Note: This post was written as part of PAIL Bloggers July 2012 Monthly Theme Post. If you don't know about PAIL (stands for Pregnant and/or Parenting through Adoption/Infertility/Loss), follow the links to learn more.
Have you completed your family building or are you considering trying to add another child to your family?
Our family is (probably) complete. We will certainly not be having any more biological children. (I say "probably" because I still hold out a small hope that, perhaps later, when the boys are in school, MM will consider adopting a daughter from foster care. Not an infant, and not a child older than our sons, but a preschool-aged girl. BUT there are a lot of contingencies which would have to fall into place--in addition to MM's approval--before that could happen. . . . too many to even go into here, that would be another post of its own.)
What does your “complete” family look like? Has this changed along your infertility journey?
More likely than not, our complete family looks like the family we have today: MM, AJ & MJ, and me.
This has definitely changed over my adulthood and along our infertility journey. At one time, I had hoped to have three children. After marrying MM, an only child, at age 37, we had discussed having just one child. We ended up with twins through fertility treatment.
Do you think there is such a thing as “optimal” child-spacing? What do you think this is, and what do you base it on?
In my opinion, there are some approaches which seem to work better than others, but at the same time, I believe this to be highly personal and individual. Some people love the idea of parenting a whole passel of kids who are close in age--and getting the sleepless nights/diapers/crying phase out of the way all at once--while others prefer to be able to stagger things by a few years so that they never have more than one child in diapers or more than one college tuition bill to pay down the road. (My granny used to say she never wanted to have more than one "baby" at a time, which is why there are six years or more between my father and each of his siblings.) And that's to say nothing of the people who think having just one child to be ideal.
As a new-ish mom of twins, I will say this: people who think having twins would be "fun" are in for a rude awakening. LOL. Yes, there are some things about having twins which are unique and fun, but it's a whole different ball game than having one baby at a time, and it's very, very difficult in the beginning.
Are you factoring in how far apart your children would be in your decision to start trying again? How so?
If you are planning to add to your family, what considerations must you take into account (i.e. beginning treatment again, pursuing adoption again, finances, etc.)
There are several. First, there is no chance of our having any more biological children. My pregnancy and delivery were far too difficult for me to ever go through either again. (Yes, it's true that I don't know that a subsequent pregnancy or delivery would be as hard. . . . but it's also true that I can't know that it wouldn't be. At 41, with twin boys already, I'm just not willing to take that risk.) There can be no doubt as to our resolve on this point: we have already donated our remaining frozen embryos to another couple, and MM will be getting a vasectomy next month. Because our infertility was "unexplained," neither of wants to take the chance--however small--that I might get pregnant by accident.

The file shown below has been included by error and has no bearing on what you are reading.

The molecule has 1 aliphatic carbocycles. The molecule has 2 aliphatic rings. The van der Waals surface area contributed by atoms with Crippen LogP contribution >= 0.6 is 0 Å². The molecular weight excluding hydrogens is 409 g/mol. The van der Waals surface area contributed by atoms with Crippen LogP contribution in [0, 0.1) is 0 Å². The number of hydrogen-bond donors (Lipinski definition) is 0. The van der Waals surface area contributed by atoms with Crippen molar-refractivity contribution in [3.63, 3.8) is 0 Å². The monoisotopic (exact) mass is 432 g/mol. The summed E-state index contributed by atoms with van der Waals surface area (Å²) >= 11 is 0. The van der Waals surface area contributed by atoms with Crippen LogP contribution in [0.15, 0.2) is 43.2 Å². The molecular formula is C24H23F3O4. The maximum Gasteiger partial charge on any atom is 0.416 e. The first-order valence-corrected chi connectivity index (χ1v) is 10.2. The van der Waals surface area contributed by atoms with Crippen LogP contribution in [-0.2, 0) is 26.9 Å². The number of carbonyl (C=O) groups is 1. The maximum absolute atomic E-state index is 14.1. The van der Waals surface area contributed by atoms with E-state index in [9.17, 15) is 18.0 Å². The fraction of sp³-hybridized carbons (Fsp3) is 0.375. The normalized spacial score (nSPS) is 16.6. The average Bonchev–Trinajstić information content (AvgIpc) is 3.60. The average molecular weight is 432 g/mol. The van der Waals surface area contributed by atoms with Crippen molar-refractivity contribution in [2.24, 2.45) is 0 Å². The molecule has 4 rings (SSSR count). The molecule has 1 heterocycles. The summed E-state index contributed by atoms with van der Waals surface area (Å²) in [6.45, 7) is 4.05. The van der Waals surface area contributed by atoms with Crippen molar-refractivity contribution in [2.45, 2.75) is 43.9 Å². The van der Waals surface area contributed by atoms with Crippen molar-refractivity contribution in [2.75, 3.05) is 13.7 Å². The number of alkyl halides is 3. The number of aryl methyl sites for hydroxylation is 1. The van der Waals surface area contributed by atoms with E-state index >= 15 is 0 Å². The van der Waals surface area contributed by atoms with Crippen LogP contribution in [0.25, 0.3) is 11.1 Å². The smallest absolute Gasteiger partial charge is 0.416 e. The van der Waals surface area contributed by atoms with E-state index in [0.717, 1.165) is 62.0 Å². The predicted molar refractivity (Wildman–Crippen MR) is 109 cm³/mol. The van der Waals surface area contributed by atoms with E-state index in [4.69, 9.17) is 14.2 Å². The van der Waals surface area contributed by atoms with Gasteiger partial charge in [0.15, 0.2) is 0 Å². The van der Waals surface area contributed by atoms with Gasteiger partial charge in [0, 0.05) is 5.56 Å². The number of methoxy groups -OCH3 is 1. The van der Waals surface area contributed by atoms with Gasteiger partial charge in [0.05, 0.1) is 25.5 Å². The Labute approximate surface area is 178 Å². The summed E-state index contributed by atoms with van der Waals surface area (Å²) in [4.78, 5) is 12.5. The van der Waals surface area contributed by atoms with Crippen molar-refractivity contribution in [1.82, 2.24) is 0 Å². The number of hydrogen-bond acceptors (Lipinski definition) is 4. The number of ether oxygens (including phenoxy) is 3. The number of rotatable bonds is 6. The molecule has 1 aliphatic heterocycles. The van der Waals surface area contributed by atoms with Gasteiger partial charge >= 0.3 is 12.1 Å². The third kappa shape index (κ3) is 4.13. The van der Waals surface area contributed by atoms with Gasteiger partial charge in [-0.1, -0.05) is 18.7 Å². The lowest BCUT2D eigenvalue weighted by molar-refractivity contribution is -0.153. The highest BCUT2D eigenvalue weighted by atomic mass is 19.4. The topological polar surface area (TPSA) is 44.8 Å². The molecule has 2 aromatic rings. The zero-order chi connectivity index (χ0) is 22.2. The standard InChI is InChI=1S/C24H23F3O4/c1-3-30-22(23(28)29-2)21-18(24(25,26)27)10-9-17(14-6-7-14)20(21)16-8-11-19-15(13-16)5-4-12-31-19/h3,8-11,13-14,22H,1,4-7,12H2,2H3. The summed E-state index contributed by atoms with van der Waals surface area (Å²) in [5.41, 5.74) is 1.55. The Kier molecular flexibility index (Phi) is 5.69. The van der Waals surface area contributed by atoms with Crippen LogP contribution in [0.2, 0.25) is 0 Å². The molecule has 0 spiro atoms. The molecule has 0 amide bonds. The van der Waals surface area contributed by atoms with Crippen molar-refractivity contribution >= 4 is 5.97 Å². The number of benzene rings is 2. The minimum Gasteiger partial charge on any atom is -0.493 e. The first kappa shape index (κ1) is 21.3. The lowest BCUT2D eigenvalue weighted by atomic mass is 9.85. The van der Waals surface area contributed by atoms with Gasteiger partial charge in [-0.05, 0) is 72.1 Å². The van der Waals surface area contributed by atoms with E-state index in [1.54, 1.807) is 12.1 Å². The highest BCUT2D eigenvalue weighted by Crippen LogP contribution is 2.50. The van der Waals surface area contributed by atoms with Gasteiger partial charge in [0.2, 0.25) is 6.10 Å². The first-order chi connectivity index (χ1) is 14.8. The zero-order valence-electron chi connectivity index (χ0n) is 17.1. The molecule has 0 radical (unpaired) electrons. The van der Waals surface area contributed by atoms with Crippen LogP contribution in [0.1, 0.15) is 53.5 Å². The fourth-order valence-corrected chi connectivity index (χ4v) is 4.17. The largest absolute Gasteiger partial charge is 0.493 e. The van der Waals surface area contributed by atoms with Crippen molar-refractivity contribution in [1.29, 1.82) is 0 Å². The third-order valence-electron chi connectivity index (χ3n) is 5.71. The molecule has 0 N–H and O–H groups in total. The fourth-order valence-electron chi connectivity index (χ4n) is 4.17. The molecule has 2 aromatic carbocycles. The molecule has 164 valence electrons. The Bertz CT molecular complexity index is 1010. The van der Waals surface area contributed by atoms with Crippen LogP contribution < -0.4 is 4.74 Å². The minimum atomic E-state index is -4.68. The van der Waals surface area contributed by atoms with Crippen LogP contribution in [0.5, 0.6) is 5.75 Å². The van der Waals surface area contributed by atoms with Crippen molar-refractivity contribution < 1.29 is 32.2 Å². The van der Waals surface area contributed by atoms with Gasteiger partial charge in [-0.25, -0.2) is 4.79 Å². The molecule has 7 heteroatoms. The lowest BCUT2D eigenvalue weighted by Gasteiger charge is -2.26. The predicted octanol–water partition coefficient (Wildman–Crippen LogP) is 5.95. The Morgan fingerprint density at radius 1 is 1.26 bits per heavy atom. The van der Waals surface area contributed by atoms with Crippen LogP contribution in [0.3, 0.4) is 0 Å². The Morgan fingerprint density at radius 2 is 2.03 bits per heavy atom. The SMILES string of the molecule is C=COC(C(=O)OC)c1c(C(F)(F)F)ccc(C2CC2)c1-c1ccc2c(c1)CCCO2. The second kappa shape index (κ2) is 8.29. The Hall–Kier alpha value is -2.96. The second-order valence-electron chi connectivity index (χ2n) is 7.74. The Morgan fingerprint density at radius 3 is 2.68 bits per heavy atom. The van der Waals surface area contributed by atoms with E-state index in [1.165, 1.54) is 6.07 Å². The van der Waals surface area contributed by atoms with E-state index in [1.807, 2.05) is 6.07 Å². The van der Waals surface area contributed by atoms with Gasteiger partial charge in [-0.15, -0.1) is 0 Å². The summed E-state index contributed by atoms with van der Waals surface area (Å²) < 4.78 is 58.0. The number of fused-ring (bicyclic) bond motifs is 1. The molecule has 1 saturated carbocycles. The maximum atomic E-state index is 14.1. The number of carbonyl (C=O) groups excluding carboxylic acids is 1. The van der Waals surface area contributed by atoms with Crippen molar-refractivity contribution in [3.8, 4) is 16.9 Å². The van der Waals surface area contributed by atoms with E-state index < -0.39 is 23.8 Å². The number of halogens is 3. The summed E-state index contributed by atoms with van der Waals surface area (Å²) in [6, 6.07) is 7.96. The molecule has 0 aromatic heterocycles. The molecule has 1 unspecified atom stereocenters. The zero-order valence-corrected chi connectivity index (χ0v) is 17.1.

Second are the logistical considerations. As we joke, we currently are able to play a "man to man" defense: each of us cares for one baby. (We do switch off frequently so that neither of our sons is with either of us more often than the other.) If we increased our family size to three, we'd have to move to a "zone" defense; we'd be outnumbered. Also, our house is not large and only has three bedrooms, none of which are very big. I'm perfectly OK with keeping the boys together until they are a little older, but they may well reach an age where they need/want more space. In our current house, we could simply convert the office/guest room into one of their bedrooms. With a third child, we'd be short a bedroom. . . . we'd have to move or be very cramped.
Third are the financial considerations. Because I'd never want to be accused of complaining, I won't even post here how much having a nanny for our boys is costing us. . . . and she's only there four days a week, eight hours a day. (By the way, another downside of twins: daycare for two infants wouldn't cost much less than the nanny.) Add in the costs of formula, diapers, etc., etc., and having a child is by no means cheap. And this is just discussing the shorter-term financial considerations, not even getting into what it would cost us to buy the bigger house and vehicle(s) we'd need if we added a third child or the costs of college and activities for a third child and the like.
Knowing what you know now, what are your emotional considerations in trying for a second (or third, or fourth, etc.)?
Honestly, for me, there would be no emotional considerations in adding a third child to our family. I absolutely love being a mother, and I have no doubt whatsoever that I would love any child placed in my care. (That's one of the reasons I was OK with using DE to conceive.) But that's also because we would not do so through fertility treatments, or even through TTC on our own. (Adopting a child from the foster care system would come with its own emotional considerations and frustrations, but right now, the possibility of our even taking that path is too far distant for me to really entertain thoughts about what it would be like.)
Readers, what about you?